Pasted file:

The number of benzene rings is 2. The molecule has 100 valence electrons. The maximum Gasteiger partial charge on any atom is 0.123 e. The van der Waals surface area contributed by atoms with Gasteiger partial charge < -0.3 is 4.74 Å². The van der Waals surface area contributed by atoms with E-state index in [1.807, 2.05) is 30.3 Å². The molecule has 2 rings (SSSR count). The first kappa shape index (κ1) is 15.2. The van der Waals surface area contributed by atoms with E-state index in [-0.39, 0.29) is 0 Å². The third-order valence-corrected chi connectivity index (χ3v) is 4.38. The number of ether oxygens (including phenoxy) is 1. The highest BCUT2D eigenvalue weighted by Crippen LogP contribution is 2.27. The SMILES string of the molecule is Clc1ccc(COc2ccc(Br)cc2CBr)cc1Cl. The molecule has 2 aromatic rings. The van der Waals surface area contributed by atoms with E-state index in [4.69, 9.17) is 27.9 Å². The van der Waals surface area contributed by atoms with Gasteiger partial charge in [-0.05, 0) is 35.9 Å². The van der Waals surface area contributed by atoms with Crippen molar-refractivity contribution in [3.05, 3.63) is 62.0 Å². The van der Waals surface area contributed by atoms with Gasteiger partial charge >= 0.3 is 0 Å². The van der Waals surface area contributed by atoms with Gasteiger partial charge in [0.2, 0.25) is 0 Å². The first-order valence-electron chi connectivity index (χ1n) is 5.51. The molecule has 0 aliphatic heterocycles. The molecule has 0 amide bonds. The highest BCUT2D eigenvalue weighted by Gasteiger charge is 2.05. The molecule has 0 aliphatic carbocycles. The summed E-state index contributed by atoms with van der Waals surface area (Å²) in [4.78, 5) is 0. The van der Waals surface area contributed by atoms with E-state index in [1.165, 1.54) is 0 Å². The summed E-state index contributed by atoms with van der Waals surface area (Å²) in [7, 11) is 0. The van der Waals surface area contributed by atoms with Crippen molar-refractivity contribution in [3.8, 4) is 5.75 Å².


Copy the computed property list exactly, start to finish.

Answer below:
The number of benzene rings is 2. The molecule has 100 valence electrons. The maximum Gasteiger partial charge on any atom is 0.123 e. The van der Waals surface area contributed by atoms with Gasteiger partial charge < -0.3 is 4.74 Å². The van der Waals surface area contributed by atoms with E-state index in [1.807, 2.05) is 30.3 Å². The molecule has 2 rings (SSSR count). The first kappa shape index (κ1) is 15.2. The van der Waals surface area contributed by atoms with E-state index in [-0.39, 0.29) is 0 Å². The third-order valence-corrected chi connectivity index (χ3v) is 4.38. The number of ether oxygens (including phenoxy) is 1. The highest BCUT2D eigenvalue weighted by Crippen LogP contribution is 2.27. The SMILES string of the molecule is Clc1ccc(COc2ccc(Br)cc2CBr)cc1Cl. The molecule has 2 aromatic rings. The van der Waals surface area contributed by atoms with E-state index in [4.69, 9.17) is 27.9 Å². The van der Waals surface area contributed by atoms with Gasteiger partial charge in [-0.05, 0) is 35.9 Å². The van der Waals surface area contributed by atoms with Crippen molar-refractivity contribution in [3.05, 3.63) is 62.0 Å². The van der Waals surface area contributed by atoms with Gasteiger partial charge >= 0.3 is 0 Å². The van der Waals surface area contributed by atoms with Gasteiger partial charge in [0.2, 0.25) is 0 Å². The first-order valence-electron chi connectivity index (χ1n) is 5.51. The molecule has 0 aliphatic heterocycles. The molecule has 0 amide bonds. The highest BCUT2D eigenvalue weighted by Gasteiger charge is 2.05. The molecule has 0 aliphatic carbocycles. The summed E-state index contributed by atoms with van der Waals surface area (Å²) in [4.78, 5) is 0. The van der Waals surface area contributed by atoms with E-state index in [1.165, 1.54) is 0 Å². The summed E-state index contributed by atoms with van der Waals surface area (Å²) in [7, 11) is 0. The van der Waals surface area contributed by atoms with Crippen molar-refractivity contribution in [3.8, 4) is 5.75 Å².